Some investors are taking a counterintuitive approach when looking for a bottom in stocks amid this historic sell-off: They are waiting for the coronavirus headlines to get much scarier before buying.
Under normal market dynamics, investors and traders would wait for headlines around key catalysts to start improving before jumping back into riskier assets such as stocks. One example of this dynamic was seen during the "phase one" negotiations of the U.S.-China trade deal. As headlines improved and it became clear that a deal would get done, stocks started to turn around.
However, given the fast-spreading nature of the coronavirus, some market players think the more people panic, the more likely they are to adopt measures such as social distancing to curb the virus spread. The scary headlines would also push lawmakers to implement stronger policies to curtail future infections. This would then ultimately curb the long-term damage to the economy.
"Perversely, the more fear the better, because the best cure for a viral pandemic is a viral panic," said Ed Yardeni, president and chief investment strategist at Yardeni Research, in a note Tuesday.
More than 9,400 coronavirus cases have been confirmed in the U.S. with more than 100 deaths, according to data from Johns Hopkins University. Globally, more than 200,000 people have been infected while over 8,000 have died.
Growing coronavirus cases have led authorities to take actions aimed at mitigating the spread. The Italian government imposed a nationwide shutdown. President Donald Trump declared a national state of emergency last week. Several states and cities in the U.S. have also restricted restaurants to takeout and delivery orders only, including New York. Authorities are also encouraging the practice of social distancing, which consists of avoiding large gatherings and staying home as much as possible.
These measures, in theory, would "flatten the curve" of confirmed coronavirus cases. Flattening that curve would keep the U.S. health-care system from being overrun with too many virus cases in a short time period. However, these steps have also raised concern over a sharp economic downturn, sending stocks tumbling.
The S&P 500 officially entered a bear market last week, closing more than 20% below a record set Feb. 19. That decline ended the market's longest bull run, which kicked off in March 2009. As of Wednesday's close, the broad index was more than 29% below its all-time high.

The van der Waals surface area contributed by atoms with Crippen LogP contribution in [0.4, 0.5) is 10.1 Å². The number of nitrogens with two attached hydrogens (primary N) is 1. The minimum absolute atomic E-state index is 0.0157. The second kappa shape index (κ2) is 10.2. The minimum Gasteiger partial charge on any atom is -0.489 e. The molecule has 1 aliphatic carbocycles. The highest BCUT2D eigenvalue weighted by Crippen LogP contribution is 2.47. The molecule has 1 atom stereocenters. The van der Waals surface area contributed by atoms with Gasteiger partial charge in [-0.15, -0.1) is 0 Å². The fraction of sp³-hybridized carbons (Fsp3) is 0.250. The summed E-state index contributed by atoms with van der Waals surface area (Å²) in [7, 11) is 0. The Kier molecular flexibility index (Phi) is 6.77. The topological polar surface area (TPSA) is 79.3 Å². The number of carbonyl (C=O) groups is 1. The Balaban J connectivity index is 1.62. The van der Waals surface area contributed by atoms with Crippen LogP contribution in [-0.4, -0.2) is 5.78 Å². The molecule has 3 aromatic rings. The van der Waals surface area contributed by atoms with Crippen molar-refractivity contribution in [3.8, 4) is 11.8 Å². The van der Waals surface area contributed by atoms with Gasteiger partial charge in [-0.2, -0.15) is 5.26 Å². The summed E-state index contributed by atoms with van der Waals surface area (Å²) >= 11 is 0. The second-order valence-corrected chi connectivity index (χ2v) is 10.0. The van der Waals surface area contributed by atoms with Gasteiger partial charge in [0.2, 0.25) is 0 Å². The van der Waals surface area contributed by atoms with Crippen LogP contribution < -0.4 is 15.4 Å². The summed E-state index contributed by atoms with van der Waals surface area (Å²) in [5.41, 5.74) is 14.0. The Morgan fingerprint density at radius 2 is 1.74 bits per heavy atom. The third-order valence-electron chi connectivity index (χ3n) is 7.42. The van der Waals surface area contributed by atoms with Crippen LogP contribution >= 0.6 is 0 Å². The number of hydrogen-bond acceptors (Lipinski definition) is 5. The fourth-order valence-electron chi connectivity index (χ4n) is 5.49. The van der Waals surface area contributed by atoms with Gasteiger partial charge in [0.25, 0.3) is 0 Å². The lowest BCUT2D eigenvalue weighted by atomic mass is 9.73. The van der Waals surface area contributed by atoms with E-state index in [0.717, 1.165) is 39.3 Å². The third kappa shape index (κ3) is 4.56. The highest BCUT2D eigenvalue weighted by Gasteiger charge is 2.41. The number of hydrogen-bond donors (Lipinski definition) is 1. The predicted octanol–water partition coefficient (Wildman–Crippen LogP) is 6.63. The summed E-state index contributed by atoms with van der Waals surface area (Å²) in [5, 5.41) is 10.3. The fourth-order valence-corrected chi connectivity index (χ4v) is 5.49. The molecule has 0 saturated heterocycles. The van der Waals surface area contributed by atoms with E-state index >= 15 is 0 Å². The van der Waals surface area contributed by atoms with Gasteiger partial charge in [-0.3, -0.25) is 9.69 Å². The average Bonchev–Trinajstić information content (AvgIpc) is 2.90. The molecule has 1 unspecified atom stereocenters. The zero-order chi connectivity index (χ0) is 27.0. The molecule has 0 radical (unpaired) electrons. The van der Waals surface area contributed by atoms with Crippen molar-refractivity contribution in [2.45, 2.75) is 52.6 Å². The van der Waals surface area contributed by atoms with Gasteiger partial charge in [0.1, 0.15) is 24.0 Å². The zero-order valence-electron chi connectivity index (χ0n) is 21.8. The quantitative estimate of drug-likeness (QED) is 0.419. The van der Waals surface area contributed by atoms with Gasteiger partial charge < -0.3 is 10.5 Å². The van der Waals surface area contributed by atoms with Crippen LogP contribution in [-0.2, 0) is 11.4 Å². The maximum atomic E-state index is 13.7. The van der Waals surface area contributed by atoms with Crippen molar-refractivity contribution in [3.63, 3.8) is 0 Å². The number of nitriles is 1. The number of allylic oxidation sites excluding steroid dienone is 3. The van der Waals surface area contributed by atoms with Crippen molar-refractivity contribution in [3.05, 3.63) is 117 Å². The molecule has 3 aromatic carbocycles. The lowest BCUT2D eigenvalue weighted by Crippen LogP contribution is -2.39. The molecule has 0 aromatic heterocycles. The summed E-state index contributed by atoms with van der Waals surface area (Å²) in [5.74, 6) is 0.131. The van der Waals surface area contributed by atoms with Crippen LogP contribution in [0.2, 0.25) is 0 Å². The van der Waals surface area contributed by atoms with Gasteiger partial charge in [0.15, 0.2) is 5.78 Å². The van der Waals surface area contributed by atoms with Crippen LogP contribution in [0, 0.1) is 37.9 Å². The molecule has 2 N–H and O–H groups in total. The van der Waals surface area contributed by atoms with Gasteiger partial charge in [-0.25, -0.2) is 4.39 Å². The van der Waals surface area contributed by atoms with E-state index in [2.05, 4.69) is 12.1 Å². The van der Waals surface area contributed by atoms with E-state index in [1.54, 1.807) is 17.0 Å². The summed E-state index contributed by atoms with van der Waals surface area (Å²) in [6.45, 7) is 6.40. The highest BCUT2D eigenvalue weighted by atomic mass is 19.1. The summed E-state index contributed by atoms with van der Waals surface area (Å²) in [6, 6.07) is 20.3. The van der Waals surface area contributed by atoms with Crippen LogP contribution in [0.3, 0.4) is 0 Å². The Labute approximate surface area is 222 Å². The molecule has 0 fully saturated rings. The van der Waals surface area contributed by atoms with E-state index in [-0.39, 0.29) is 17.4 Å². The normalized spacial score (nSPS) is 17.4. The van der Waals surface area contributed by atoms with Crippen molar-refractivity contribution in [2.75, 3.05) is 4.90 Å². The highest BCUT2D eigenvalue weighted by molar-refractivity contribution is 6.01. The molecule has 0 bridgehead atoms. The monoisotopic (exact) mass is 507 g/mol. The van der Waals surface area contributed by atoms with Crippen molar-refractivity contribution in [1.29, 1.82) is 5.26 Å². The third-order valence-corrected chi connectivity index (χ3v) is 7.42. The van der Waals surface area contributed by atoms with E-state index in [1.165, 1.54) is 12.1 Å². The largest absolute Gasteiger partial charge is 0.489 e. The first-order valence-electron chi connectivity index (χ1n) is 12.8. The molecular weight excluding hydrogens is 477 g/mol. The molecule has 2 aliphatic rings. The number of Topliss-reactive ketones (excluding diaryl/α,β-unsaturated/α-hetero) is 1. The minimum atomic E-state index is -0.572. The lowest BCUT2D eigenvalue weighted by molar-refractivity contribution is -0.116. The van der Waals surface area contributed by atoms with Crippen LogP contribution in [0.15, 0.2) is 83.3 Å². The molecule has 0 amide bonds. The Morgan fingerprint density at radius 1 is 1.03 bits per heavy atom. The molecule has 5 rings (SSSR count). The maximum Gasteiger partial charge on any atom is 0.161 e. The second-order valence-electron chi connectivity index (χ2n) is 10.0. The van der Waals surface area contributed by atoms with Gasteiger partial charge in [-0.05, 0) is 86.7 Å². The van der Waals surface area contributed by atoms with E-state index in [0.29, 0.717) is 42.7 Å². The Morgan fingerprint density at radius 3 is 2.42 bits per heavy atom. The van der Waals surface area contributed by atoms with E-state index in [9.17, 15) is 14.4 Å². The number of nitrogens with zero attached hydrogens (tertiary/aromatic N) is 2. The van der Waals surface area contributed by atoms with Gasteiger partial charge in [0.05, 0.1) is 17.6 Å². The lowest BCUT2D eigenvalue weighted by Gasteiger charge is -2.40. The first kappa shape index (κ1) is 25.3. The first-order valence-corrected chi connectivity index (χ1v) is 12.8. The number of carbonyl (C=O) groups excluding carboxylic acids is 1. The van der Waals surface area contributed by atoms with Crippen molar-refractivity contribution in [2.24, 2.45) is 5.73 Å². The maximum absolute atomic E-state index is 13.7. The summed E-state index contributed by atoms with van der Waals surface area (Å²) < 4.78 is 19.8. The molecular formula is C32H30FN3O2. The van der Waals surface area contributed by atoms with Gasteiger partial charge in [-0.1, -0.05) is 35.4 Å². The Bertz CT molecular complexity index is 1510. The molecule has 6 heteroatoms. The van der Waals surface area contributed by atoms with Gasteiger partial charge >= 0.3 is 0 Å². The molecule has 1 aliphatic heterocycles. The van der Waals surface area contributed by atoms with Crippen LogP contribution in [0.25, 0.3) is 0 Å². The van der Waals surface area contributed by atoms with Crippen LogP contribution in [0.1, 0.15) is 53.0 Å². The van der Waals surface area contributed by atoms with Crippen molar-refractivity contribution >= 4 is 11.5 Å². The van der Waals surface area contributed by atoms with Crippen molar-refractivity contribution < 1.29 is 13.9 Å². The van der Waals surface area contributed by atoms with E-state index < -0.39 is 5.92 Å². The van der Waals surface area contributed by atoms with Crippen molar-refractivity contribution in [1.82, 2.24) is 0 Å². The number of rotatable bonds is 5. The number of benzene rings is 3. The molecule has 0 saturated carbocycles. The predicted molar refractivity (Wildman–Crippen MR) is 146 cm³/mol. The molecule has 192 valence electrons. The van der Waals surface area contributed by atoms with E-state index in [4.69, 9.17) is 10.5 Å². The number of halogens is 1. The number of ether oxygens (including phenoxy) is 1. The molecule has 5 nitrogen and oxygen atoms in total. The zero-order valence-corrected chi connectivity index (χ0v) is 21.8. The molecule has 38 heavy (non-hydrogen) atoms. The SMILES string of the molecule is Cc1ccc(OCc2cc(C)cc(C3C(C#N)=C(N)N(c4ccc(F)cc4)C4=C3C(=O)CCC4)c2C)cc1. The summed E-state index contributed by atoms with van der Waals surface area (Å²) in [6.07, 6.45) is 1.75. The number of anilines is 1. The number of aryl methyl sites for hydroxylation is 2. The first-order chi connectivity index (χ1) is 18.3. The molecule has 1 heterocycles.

Bill Ackman, billionaire investor and founder of Pershing Square Capital Management, thinks the administration needs to take more drastic measures, noting the U.S. should shut down the country for 30 days.
"Hell is coming," said Ackman. "Capitalism does not work in an 18-month shutdown, capitalism can work in a 30-day shutdown."
Most investors and strategists have been hesitant to call a bottom for this sell-off, given the situation's fluidity. Many also expect the number of coronavirus cases to jump sharply from current levels, adding to the overall panic.
However, rising fear over the coronavirus may be just what the market needs, according to Ricky Sandler, CEO of hedge fund Eminence Capital.
"I think the people are totally missing what is happening here. Every new headline, every new hysteria is making people more nervous and it's actually very, very positive," Sandler told CNBC's "Halftime Report" on Monday. "It's all helping to contain the problem."
Worsening headlines around the virus have also increased expectations for fiscal stimulus in the U.S. The White House is seeking somewhere between $850 billion and more than $1 trillion in fiscal stimulus to soften the virus's economic blow.
Treasury Secretary Steven Mnuchin said Tuesday that corporations and individuals will be to defer up to $10 million and $1 million, respectively, on tax payments, noting: "Americans need cash now."
But Jim Bianco, president and CEO of Bianco Research, thinks more news and data will be the key for the market to reach a bottom.
"This looks open-ended, and that's why I think these markets are having such a hard time with it," Bianco told CNBC's "Fast Money" on Monday. "If you can give me or the markets in general some kind of definition of how big the problem is, then we can find a bottom real fast."
— CNBC's Jesse Pound contributed to this report.
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